Wednesday, October 14, 2009
Faith and Belief
A couple of months ago I had a good email exchange with a friend concerning many things including whether the existence of God can be a concluded from logical arguments. Anyone familiar with me knows that I do not see God as a logical necessity, but rather as something approached with faith.
In one exchange with my friend, I blithely quoted Psalm 3:5:
"Trust God with all your heart and lean not on your own understanding....”
I was taking a bit of a pot-shot, hopefully with good humor, pointing out that his basic belief was that we can trust our own understanding.
His reply was, “You’ve got to believe in Him first.”
I disagree with this.
I do not think that faith requires a belief in a specific version of God. So does faith require any beliefs? I do think there is at least one - an acknowledgement of human limitation. I firmly believe that I do not know everything! The implication of recognizing our limitations is also to recognize a gap in our knowledge of things. To me, the attitude with which we approach this gap is what defines faith. Faith is when we open ourselves to possibility with an attitude of trust.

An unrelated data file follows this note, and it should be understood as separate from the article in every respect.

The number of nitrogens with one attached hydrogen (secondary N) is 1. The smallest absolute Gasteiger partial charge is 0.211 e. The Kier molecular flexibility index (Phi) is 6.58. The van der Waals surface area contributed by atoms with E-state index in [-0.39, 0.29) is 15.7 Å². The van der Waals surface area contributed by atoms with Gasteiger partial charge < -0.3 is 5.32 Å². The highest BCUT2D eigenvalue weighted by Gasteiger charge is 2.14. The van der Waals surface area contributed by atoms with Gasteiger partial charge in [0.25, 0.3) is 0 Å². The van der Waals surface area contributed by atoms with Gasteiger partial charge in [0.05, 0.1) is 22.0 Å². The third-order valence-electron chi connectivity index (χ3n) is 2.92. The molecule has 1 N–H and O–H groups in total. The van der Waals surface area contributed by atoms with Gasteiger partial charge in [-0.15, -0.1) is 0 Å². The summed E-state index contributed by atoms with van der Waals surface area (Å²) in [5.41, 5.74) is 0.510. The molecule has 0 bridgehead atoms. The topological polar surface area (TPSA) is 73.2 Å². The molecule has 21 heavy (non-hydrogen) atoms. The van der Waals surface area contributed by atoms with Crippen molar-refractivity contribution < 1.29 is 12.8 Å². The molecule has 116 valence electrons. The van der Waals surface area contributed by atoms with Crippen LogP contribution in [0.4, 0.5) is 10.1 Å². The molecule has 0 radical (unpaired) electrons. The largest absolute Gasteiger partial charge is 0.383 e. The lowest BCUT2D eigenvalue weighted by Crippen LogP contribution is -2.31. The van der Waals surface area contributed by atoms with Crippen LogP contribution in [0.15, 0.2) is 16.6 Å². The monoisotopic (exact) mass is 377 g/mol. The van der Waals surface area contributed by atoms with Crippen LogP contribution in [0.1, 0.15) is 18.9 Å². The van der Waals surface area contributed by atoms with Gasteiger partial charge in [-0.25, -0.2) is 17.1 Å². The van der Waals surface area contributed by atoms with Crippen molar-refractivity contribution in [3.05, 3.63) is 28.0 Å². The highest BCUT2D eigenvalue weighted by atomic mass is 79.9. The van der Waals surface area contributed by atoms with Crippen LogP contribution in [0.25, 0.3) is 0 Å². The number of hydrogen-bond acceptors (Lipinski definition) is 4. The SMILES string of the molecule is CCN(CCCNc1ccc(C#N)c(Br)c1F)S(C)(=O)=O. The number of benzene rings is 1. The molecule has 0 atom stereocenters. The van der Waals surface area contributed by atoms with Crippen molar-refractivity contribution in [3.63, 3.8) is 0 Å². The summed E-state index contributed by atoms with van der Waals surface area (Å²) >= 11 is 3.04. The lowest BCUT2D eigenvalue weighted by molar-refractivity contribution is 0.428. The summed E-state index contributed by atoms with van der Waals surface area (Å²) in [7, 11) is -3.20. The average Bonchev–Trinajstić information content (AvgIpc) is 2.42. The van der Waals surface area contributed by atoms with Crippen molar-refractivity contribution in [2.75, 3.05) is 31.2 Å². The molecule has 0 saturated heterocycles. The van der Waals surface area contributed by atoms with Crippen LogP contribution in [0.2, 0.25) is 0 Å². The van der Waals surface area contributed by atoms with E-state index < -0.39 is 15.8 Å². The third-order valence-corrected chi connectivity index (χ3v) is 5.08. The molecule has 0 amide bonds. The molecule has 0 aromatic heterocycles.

This is not just relevant within a religious framework. Consider a practical problem - say a problem with a co-worker. Is it better to worry about it a lot? Or to approach it with an attitude of faith - a sense of trust that this problem will untangle itself in some way? Herein lies the beauty and the danger of faith. The beauty is that it puts us in a better frame of mind, making our experience much more pleasant. The danger is that I think faith can lose this affect without action. The relationship between faith and works is a major consideration in the New Testament and in all our lives. But I think it can be argued that faith can contribute to an attitude that makes positive works more likely. In fact, a complete lack of faith usually results in emotional paralysis in my experience. There is great freedom in recognizing our limitations, relaxing, controlling what we can, and having faith concerning what we cannot. I am thinking serenity prayer.......
Here is my tentative definition:
Faith is a recognition of human limitation followed by an attitude of openness and trust towards the unknown. I do not define it as intellectual submission to a specific dogma.
Therefore perhaps a person could say with a clear conscience that she has faith in God, even if she does not know exactly what God is. Or - “I am not sure in what sense I believe, but I do have faith in whatever it is that IS.”
What do you think?